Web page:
Retirement Backup Plan: Why You Should Always Have One and How To Make One
Many moments in our lives require some form of a financial plan B. This is the plan we turn to in the event our first choice doesn’t work out or we need some backup for additional security. For example, if someone applies for a job, the chances are they will apply for a few jobs. Many will also set aside some money in an emergency fund to cover unexpected expenses.
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Is it possible to create a backup plan for the purposes of retirement? This is an interesting question and one where the answer may surprise you.
Do You Need To Have a Backup Retirement Plan?
The importance of retirement planning collides with its jaw-dropping reality in the United States — 33% of Americans reportedly don’t have a real retirement savings plan.
Carol Christie, CFP at Free to be Finance LLC, said planning for retirement is built on a structure of present circumstances and intelligent assumptions. Individuals without a retirement plan may already struggle to get caught up in creating a retirement plan, let alone a backup plan. The better approach may be to create an initial retirement plan and gradually consider a backup plan over time.
“Both present circumstances and intelligent assumptions will change on a frequent basis and so it might be best to think about retirement plans as more of a compass, or a guide, to use as we prepare for this inevitable transition,” said Christie.
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Helpful Tips for Retirement Planning
Whether you’re putting together an initial retirement plan or are financially comfortable enough to create a backup plan, keep these items in mind as you begin viewing retirement as a target lifestyle.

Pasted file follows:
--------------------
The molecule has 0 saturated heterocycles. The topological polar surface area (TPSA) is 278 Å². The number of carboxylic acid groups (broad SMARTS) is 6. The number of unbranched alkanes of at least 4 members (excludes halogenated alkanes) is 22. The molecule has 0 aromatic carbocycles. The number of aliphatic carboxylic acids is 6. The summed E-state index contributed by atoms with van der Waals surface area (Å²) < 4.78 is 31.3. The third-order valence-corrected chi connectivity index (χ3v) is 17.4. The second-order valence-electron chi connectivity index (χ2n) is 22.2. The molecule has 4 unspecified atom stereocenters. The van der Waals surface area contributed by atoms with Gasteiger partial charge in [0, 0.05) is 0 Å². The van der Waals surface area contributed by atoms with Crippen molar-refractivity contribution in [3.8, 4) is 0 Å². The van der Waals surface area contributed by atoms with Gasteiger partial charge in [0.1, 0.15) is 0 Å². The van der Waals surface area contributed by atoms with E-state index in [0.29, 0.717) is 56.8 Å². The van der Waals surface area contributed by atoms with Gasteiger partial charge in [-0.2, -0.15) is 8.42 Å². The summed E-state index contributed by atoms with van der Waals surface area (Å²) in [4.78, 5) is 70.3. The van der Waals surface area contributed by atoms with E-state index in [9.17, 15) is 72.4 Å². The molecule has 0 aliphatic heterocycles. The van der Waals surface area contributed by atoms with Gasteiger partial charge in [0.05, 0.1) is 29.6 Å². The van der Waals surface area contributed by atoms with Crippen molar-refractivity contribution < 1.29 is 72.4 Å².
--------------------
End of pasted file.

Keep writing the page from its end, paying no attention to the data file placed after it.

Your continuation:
Picture the Best and Worst Case of How Your Life Might Look
Retirement planning often starts with dreams and goals for your future self. Some of these may include where you would like to live, activities or hobbies you want to pursue, things you are passionate about and what gives you purpose. As you think about these dreams, you can start to mentally picture yourself in these scenarios. This can help create an emotional connection to your vision and better enable you to stick to a savings goal to reach this dream.
Matt Gray, founder and CEO of AnthroFi Wealth Group, works with clients for their retirement planning needs. While all clients get started with questions of what they want their retirement lives to look like, Gray will then try to break the plan. A good question Gray asks clients is, “What would this plan look like if you were forced into retirement by a disability?”
Certainly this is a question retirees may not expect, but it is important to address. Gray said it brings this issue to the forefront and allows retirees to establish a plan for this event instead of being blindsided by it.
Consider Your Biggest Retirement Fear
Gray defines a retirement backup plan as a predetermined idea of what you would do if your original retirement plan didn’t play out as expected. If something happened, such as the aforementioned unexpected disability, the backup plan would contain detailed steps for the retiree to take next.
For those retiring with an initial plan and/or a backup plan, Gray recommends every retiree consider their biggest retirement fear. Maybe this is becoming disabled. Or it might be running out of money.
Once you identify this fear, you can begin learning about the best solutions for addressing these fears. Gray uses the example of a retiree who is scared they will run out of money. They may have a relative who would be willing to let them live with them if something happened.
After determining solutions to these fears, Gray recommends memorializing the plan. “Make sure you know where to find it. This plan should be reviewed at least annually to make sure it still meets your needs if retirement doesn’t play out like the original plan expected it to,” said Gray.
Speak to a Financial Advisor
Many things are currently out of our control in this world, especially for those retiring this year or who retired last year. From soaring inflation to dropping stock markets, many retirees are likely seeing their plans, initial or backup alike, shaken by the overall economic climate.
“Historically, I think people who don’t have a plan in place end up going back to get a minimum wage job and working as long as physically possible, but this shouldn’t really be the first option,” said Gray. “Most people should be able to avoid this fate with intentional planning ahead of time and understanding where their risks are.”
The best place to start is to hire a financial advisor or professional for additional guidance. This professional can help you identify your risk areas and address any concerns you may have as well as review your existing retirement plan to ensure everyone is on the same page when it comes to retirement planning.
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